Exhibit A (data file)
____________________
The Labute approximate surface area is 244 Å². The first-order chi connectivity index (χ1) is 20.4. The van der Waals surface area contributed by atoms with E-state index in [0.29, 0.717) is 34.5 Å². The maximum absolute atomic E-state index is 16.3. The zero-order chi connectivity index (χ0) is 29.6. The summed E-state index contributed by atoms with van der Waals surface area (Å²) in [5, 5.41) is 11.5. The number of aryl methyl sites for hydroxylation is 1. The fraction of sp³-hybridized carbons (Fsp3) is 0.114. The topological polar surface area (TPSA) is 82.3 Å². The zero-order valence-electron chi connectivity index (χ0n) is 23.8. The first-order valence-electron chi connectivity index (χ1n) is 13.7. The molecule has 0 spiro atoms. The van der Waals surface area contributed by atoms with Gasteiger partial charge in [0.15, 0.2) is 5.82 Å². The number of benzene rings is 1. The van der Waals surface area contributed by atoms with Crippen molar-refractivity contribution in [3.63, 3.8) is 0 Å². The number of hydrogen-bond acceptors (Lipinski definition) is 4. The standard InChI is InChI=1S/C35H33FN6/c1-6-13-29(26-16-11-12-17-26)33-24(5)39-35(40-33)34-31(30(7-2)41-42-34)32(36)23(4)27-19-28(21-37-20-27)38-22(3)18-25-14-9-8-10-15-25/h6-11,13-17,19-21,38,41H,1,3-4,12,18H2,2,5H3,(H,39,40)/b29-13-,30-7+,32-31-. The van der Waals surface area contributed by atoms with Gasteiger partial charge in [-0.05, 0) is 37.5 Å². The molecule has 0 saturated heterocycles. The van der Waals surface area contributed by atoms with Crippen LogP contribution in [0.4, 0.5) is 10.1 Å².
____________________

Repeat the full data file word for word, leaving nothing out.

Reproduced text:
The Labute approximate surface area is 244 Å². The first-order chi connectivity index (χ1) is 20.4. The van der Waals surface area contributed by atoms with E-state index in [0.29, 0.717) is 34.5 Å². The maximum absolute atomic E-state index is 16.3. The zero-order chi connectivity index (χ0) is 29.6. The summed E-state index contributed by atoms with van der Waals surface area (Å²) in [5, 5.41) is 11.5. The number of aryl methyl sites for hydroxylation is 1. The fraction of sp³-hybridized carbons (Fsp3) is 0.114. The topological polar surface area (TPSA) is 82.3 Å². The zero-order valence-electron chi connectivity index (χ0n) is 23.8. The first-order valence-electron chi connectivity index (χ1n) is 13.7. The molecule has 0 spiro atoms. The van der Waals surface area contributed by atoms with Gasteiger partial charge in [0.15, 0.2) is 5.82 Å². The number of benzene rings is 1. The van der Waals surface area contributed by atoms with Crippen molar-refractivity contribution in [3.63, 3.8) is 0 Å². The number of hydrogen-bond acceptors (Lipinski definition) is 4. The standard InChI is InChI=1S/C35H33FN6/c1-6-13-29(26-16-11-12-17-26)33-24(5)39-35(40-33)34-31(30(7-2)41-42-34)32(36)23(4)27-19-28(21-37-20-27)38-22(3)18-25-14-9-8-10-15-25/h6-11,13-17,19-21,38,41H,1,3-4,12,18H2,2,5H3,(H,39,40)/b29-13-,30-7+,32-31-. The van der Waals surface area contributed by atoms with Gasteiger partial charge in [-0.05, 0) is 37.5 Å². The molecule has 0 saturated heterocycles. The van der Waals surface area contributed by atoms with Crippen LogP contribution in [0.4, 0.5) is 10.1 Å².